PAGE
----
Survivors of clergy sexual abuse are asking a judge to set aside time to speak during two upcoming hearings in the Archdiocese of Baltimore bankruptcy case, noting that they might otherwise have “no opportunity to be heard regarding the terrible and life-altering events they experienced as children.”

The Official Committee of Unsecured Creditors on Friday filed notice of its intent to facilitate the presentation of statements during upcoming hearings in the case on April 8 and May 20.

“Survivor voices have been silenced for many years,” wrote Alan Grochal, counsel to the creditors’ committee, in court documents. “This proceeding is likely the only opportunity that Survivors in Baltimore will have to seek acknowledgment and justice for the decades of isolation and pain they endured.”

The filing references comments that U.S. Bankruptcy Judge Michelle M. Harner made during previous hearings encouraging survivors to take part in the case. The creditors’ committee reported that allowing them to have a meaningful voice in the process will build trust and help with the chances of coming to a timely and fair settlement.

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The Diocese of Harrisburg in Pennsylvania and the Archdiocese of Agaña in Guam, the creditors’ committee stated, have allowed survivors to address the court in “an effort to acknowledge collectively the harm caused by decades of denial and silence.”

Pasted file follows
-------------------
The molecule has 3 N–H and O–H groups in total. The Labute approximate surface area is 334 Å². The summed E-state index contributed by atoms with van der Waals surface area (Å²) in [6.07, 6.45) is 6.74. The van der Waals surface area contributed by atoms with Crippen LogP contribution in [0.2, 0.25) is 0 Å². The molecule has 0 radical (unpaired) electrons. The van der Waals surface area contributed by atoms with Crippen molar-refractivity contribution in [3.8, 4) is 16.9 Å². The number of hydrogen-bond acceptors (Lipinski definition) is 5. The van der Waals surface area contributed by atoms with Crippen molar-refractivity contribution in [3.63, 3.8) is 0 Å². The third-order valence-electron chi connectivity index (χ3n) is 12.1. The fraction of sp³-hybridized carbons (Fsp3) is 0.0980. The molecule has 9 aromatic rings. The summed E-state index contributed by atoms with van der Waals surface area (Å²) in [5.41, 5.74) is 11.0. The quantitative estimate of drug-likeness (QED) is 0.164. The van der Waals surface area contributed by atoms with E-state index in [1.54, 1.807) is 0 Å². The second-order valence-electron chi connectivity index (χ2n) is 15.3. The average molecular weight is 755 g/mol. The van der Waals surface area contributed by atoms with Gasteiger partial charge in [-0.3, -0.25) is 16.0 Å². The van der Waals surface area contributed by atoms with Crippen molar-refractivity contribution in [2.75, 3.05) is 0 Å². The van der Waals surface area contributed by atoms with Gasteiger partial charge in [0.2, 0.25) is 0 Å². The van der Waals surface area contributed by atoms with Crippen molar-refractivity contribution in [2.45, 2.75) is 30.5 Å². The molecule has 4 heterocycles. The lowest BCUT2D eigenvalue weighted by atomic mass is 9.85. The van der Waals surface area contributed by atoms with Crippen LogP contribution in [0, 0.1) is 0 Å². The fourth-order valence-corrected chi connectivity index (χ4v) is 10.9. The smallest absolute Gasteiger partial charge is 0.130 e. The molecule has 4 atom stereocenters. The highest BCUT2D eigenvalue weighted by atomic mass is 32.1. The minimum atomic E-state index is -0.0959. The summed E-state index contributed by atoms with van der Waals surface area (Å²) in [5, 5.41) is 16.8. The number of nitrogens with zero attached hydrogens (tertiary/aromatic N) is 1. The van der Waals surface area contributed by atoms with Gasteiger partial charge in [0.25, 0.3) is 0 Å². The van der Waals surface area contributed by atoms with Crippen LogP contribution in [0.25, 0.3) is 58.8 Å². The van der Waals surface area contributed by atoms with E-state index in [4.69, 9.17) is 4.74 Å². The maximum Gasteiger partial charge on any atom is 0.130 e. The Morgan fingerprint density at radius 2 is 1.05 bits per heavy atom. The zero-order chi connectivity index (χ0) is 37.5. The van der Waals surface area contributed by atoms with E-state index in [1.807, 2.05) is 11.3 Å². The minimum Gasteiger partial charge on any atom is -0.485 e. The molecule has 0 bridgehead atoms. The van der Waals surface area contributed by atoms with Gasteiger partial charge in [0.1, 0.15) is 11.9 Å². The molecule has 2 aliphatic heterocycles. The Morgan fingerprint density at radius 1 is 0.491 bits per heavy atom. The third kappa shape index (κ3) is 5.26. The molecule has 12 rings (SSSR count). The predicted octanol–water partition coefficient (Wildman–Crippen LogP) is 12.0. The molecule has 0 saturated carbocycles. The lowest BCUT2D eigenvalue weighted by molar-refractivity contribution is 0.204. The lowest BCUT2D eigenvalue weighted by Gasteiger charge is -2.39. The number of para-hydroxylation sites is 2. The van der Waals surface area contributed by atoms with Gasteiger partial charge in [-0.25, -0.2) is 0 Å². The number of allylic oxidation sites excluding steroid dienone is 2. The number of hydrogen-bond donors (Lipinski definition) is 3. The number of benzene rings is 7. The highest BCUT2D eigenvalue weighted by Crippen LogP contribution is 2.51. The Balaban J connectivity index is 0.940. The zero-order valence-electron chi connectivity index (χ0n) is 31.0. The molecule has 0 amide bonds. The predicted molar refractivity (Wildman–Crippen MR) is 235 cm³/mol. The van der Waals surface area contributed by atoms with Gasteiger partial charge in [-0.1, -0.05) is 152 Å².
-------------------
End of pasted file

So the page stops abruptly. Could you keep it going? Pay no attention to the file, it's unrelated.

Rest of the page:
In court documents filed on Wednesday, Blake Roth, an attorney for the Archdiocese of Baltimore, wrote that it endorsed the request and stated that Archbishop William Lori will “personally attend on both occasions to hear directly from the survivors.”

“The Archdiocese supports an open and transparent process that can lend itself to healing for victim-survivors,” said Christian Kendzierski, a spokesperson for the Archdiocese of Baltimore, in an email. “This includes the Archdiocese’s support of an opportunity for victim-survivors to testify during proceedings in pursuit of an agreed-upon plan for a timely and fair global settlement.”

The chair of creditors’ committee, Paul Jan Zdunek, said he believes that there might be as many as six survivors who intend to speak at the hearing on April 8.

“This is a really important moment for survivors to give them the voice and to put human beings in the forefront here of all the legalese that we’ve been working on with the bankruptcy proceedings,” Zdunek said. “To put human stories in front of the court and the archbishop is both powerful and healing in some ways.”

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Though delivering statements can be scary and emotionally draining, it gives survivors another opportunity for justice besides financial compensation, said David Lorenz, who leads the Maryland chapter of Survivors Network of those Abused by Priests.

Still, Lorenz said, “none of it is ever good enough.”

The Archdiocese of Baltimore filed for bankruptcy right before a new state law, the Child Victims Act of 2023, was set to go into effect, which would have opened the church to a flood of lawsuits related to sexual abuse.

The Maryland Office of the Attorney General also released a more than 450-page report in 2023 that detailed decades of allegations of sexual abuse and cover-ups within the Archdiocese of Baltimore.

Survivors of sexual abuse have until May 31 to file claims in the bankruptcy case.

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